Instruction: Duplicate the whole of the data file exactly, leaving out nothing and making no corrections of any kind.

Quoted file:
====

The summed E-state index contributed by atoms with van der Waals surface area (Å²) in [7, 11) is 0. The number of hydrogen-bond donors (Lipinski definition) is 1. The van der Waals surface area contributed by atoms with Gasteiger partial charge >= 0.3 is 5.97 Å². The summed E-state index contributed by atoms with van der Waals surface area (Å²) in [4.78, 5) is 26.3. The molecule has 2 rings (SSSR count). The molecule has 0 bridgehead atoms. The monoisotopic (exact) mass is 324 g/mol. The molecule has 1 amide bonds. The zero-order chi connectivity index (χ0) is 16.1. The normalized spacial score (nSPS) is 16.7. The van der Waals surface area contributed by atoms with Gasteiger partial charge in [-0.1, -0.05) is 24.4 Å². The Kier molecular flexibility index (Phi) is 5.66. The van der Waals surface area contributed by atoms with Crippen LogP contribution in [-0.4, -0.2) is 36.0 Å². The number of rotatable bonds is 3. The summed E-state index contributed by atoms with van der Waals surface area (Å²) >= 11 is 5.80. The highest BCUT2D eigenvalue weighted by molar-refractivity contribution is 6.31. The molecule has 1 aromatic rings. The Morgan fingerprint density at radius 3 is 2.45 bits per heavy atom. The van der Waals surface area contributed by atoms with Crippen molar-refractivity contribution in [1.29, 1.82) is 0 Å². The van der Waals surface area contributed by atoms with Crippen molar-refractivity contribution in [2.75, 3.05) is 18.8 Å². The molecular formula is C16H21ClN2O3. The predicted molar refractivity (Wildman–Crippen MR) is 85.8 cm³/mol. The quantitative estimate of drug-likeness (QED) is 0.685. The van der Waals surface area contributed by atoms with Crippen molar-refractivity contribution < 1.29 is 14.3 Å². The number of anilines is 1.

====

The summed E-state index contributed by atoms with van der Waals surface area (Å²) in [7, 11) is 0. The number of hydrogen-bond donors (Lipinski definition) is 1. The van der Waals surface area contributed by atoms with Gasteiger partial charge >= 0.3 is 5.97 Å². The summed E-state index contributed by atoms with van der Waals surface area (Å²) in [4.78, 5) is 26.3. The molecule has 2 rings (SSSR count). The molecule has 0 bridgehead atoms. The monoisotopic (exact) mass is 324 g/mol. The molecule has 1 amide bonds. The zero-order chi connectivity index (χ0) is 16.1. The normalized spacial score (nSPS) is 16.7. The van der Waals surface area contributed by atoms with Gasteiger partial charge in [-0.1, -0.05) is 24.4 Å². The Kier molecular flexibility index (Phi) is 5.66. The van der Waals surface area contributed by atoms with Crippen LogP contribution in [-0.4, -0.2) is 36.0 Å². The number of rotatable bonds is 3. The summed E-state index contributed by atoms with van der Waals surface area (Å²) >= 11 is 5.80. The highest BCUT2D eigenvalue weighted by molar-refractivity contribution is 6.31. The molecule has 1 aromatic rings. The Morgan fingerprint density at radius 3 is 2.45 bits per heavy atom. The van der Waals surface area contributed by atoms with Crippen molar-refractivity contribution in [1.29, 1.82) is 0 Å². The van der Waals surface area contributed by atoms with Crippen molar-refractivity contribution in [2.75, 3.05) is 18.8 Å². The molecular formula is C16H21ClN2O3. The predicted molar refractivity (Wildman–Crippen MR) is 85.8 cm³/mol. The quantitative estimate of drug-likeness (QED) is 0.685. The van der Waals surface area contributed by atoms with Crippen molar-refractivity contribution < 1.29 is 14.3 Å². The number of anilines is 1.